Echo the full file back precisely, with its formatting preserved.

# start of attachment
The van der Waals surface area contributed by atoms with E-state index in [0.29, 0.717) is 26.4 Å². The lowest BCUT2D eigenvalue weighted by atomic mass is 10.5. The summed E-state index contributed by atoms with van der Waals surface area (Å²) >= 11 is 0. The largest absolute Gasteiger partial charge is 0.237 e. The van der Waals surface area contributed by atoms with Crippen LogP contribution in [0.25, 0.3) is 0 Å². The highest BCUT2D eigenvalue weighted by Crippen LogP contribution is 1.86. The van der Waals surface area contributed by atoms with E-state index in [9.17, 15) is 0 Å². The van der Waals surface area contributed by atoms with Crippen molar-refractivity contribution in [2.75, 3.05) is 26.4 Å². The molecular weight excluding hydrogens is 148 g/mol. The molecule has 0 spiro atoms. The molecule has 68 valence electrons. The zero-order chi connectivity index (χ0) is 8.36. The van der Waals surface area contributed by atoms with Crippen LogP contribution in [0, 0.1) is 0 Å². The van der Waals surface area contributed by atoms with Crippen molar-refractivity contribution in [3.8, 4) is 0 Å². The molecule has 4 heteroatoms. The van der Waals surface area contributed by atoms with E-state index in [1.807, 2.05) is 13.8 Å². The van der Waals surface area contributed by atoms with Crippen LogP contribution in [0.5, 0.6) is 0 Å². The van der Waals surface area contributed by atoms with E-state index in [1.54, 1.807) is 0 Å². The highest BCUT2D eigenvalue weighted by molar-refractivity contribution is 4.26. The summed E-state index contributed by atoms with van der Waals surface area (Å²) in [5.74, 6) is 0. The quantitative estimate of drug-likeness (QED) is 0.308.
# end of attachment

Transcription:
The van der Waals surface area contributed by atoms with E-state index in [0.29, 0.717) is 26.4 Å². The lowest BCUT2D eigenvalue weighted by atomic mass is 10.5. The summed E-state index contributed by atoms with van der Waals surface area (Å²) >= 11 is 0. The largest absolute Gasteiger partial charge is 0.237 e. The van der Waals surface area contributed by atoms with Crippen LogP contribution in [0.25, 0.3) is 0 Å². The highest BCUT2D eigenvalue weighted by Crippen LogP contribution is 1.86. The van der Waals surface area contributed by atoms with E-state index in [9.17, 15) is 0 Å². The van der Waals surface area contributed by atoms with Crippen molar-refractivity contribution in [2.75, 3.05) is 26.4 Å². The molecular weight excluding hydrogens is 148 g/mol. The molecule has 0 spiro atoms. The molecule has 68 valence electrons. The zero-order chi connectivity index (χ0) is 8.36. The van der Waals surface area contributed by atoms with Crippen LogP contribution in [0, 0.1) is 0 Å². The van der Waals surface area contributed by atoms with Crippen molar-refractivity contribution in [3.8, 4) is 0 Å². The molecule has 4 heteroatoms. The van der Waals surface area contributed by atoms with E-state index in [1.807, 2.05) is 13.8 Å². The van der Waals surface area contributed by atoms with Crippen LogP contribution in [0.5, 0.6) is 0 Å². The van der Waals surface area contributed by atoms with E-state index in [1.54, 1.807) is 0 Å². The highest BCUT2D eigenvalue weighted by molar-refractivity contribution is 4.26. The summed E-state index contributed by atoms with van der Waals surface area (Å²) in [5.74, 6) is 0. The quantitative estimate of drug-likeness (QED) is 0.308.